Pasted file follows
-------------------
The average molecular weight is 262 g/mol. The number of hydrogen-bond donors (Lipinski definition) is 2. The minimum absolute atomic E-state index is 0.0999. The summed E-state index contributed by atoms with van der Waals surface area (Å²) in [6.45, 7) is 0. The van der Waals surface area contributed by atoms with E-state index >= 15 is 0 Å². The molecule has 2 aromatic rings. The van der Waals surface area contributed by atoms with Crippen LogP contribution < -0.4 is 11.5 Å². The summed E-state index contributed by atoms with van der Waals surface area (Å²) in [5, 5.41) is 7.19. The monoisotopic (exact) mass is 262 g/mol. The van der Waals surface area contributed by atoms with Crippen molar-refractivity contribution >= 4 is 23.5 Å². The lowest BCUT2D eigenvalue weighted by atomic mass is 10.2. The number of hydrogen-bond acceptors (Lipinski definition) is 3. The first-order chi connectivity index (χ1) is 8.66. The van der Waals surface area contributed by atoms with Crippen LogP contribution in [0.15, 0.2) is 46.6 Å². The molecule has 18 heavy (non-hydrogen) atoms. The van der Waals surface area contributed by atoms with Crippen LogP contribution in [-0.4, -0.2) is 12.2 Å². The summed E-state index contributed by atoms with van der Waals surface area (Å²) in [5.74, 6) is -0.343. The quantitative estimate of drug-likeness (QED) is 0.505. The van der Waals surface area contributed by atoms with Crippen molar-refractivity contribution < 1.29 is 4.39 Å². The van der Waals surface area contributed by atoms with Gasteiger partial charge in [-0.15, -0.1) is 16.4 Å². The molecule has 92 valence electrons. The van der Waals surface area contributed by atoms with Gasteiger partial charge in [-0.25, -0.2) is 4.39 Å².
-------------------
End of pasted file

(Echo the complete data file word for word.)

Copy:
The average molecular weight is 262 g/mol. The number of hydrogen-bond donors (Lipinski definition) is 2. The minimum absolute atomic E-state index is 0.0999. The summed E-state index contributed by atoms with van der Waals surface area (Å²) in [6.45, 7) is 0. The van der Waals surface area contributed by atoms with E-state index >= 15 is 0 Å². The molecule has 2 aromatic rings. The van der Waals surface area contributed by atoms with Crippen LogP contribution < -0.4 is 11.5 Å². The summed E-state index contributed by atoms with van der Waals surface area (Å²) in [5, 5.41) is 7.19. The monoisotopic (exact) mass is 262 g/mol. The van der Waals surface area contributed by atoms with Crippen molar-refractivity contribution >= 4 is 23.5 Å². The lowest BCUT2D eigenvalue weighted by atomic mass is 10.2. The number of hydrogen-bond acceptors (Lipinski definition) is 3. The first-order chi connectivity index (χ1) is 8.66. The van der Waals surface area contributed by atoms with Crippen LogP contribution in [0.15, 0.2) is 46.6 Å². The molecule has 18 heavy (non-hydrogen) atoms. The van der Waals surface area contributed by atoms with Crippen LogP contribution in [-0.4, -0.2) is 12.2 Å². The summed E-state index contributed by atoms with van der Waals surface area (Å²) in [5.74, 6) is -0.343. The quantitative estimate of drug-likeness (QED) is 0.505. The van der Waals surface area contributed by atoms with Crippen molar-refractivity contribution < 1.29 is 4.39 Å². The van der Waals surface area contributed by atoms with Gasteiger partial charge in [-0.15, -0.1) is 16.4 Å². The molecule has 92 valence electrons. The van der Waals surface area contributed by atoms with Gasteiger partial charge in [-0.25, -0.2) is 4.39 Å².